• Sasha

    Part 1 was better than part 2, I felt. There are only so many times you can reinforce how great Tamburlaine is before it becomes rather repetitive. This play is different from other war-themed works in that both Tamburlaine's thirst for blood and his violent spirit is indefatigable. In fact, I even find him admirable, the way he will not sideline his honor for Zenocrate's love when she asks him to pity her hometown. His resolve is praise-worthy. In the Iliad, at first, the graphic violence is si [...]

  • Katie

    Shakespeare wished he was Christopher Marlowe, tried to be him (Titus), and failed. Tamburlaine might have been the single greatest piece to come out of English Renaissance drama. Remind me again why we make people study Shakespeare instead of Marlowe? Hell, why do we even bother with Shakespeare when we could be studying Marlowe, Middleton, Webster, and Ford?

  • Hadrian

    Tamburlaine the conqueror. Not much in terms of genuine character development, but with beautiful passages and historical allusions. Violence for its own sake. Probably a piece for a famous actor to take the title role.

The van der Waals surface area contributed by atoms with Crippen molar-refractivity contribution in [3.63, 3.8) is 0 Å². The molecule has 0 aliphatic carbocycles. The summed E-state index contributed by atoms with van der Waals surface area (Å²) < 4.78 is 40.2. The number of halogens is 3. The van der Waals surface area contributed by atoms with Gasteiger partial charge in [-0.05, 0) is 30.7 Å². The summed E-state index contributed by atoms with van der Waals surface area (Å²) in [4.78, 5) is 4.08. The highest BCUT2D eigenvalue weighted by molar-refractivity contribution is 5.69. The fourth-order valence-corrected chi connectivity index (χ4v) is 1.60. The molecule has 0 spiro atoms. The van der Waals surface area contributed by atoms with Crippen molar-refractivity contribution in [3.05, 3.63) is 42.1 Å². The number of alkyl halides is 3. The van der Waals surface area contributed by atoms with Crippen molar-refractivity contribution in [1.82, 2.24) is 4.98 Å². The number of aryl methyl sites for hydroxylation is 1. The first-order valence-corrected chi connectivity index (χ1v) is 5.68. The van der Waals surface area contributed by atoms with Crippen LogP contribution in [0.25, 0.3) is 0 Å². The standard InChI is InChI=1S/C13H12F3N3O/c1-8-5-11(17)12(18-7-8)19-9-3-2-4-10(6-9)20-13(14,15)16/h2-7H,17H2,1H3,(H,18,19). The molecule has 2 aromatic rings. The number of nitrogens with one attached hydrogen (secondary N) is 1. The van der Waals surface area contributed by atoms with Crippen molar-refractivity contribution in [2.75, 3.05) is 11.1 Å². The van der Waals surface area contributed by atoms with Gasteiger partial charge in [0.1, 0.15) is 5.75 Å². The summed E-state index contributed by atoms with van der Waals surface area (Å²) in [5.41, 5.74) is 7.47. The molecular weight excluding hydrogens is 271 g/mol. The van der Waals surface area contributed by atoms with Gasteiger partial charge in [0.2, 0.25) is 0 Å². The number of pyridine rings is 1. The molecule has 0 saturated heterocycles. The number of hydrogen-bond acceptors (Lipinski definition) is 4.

• Laura

    From BBC Radio 3:Christopher Marlowe's 16th century play about the growth to power of a Scythian shepherd.

  • Jacqueline Wagenstein

    ТАМЕРЛАН, ИЛИ ГЛЕДНАТА ТОЧКА НА ЗЛОТОЛитературата обичайно или предлага утехи срещу злото, или му служи, представяйки го като нещо друго. „Тамерлан Велики” е уникална пиеса с това, че представя злото като зло и въпреки това предлага на зрителя – или читателя – да се идент [...]

  • Peter Heavenheld

    Nature, that fram'd us of four elementsWarring within our breasts for regiment,Doth teach us all to have aspiring minds:Our souls, whose faculties can comprehendThe wondrous architecture of the world,And measure every wandering planet's course,Still climbing after knowledge infinite,And always moving as the restless spheres,Will us to wear ourselves, and never rest, Act II Sc 5Tamburlaine, a commoner, starts out by winning skirmishes against the King of Persia, then goes on to greater and great [...]

  • H

    This strikes me as curiously indulgent popular theater. An awful, bombastic hero who meets no just end. Presented by Marlowe with an admirable subtlety. The sympathies we feel for Tamburlaine can be compared to those we feel for Richard III.This laid the groundwork for dramatic blank verse. I enjoyed the technique of having Zenocrate & Zabina (queens of opposing sides) bickering on stage to mark a battle's passage of time. Bajazeth's and Zabina's suicides surprised me. Zabina's mad reeling f [...]

  • Davide Nole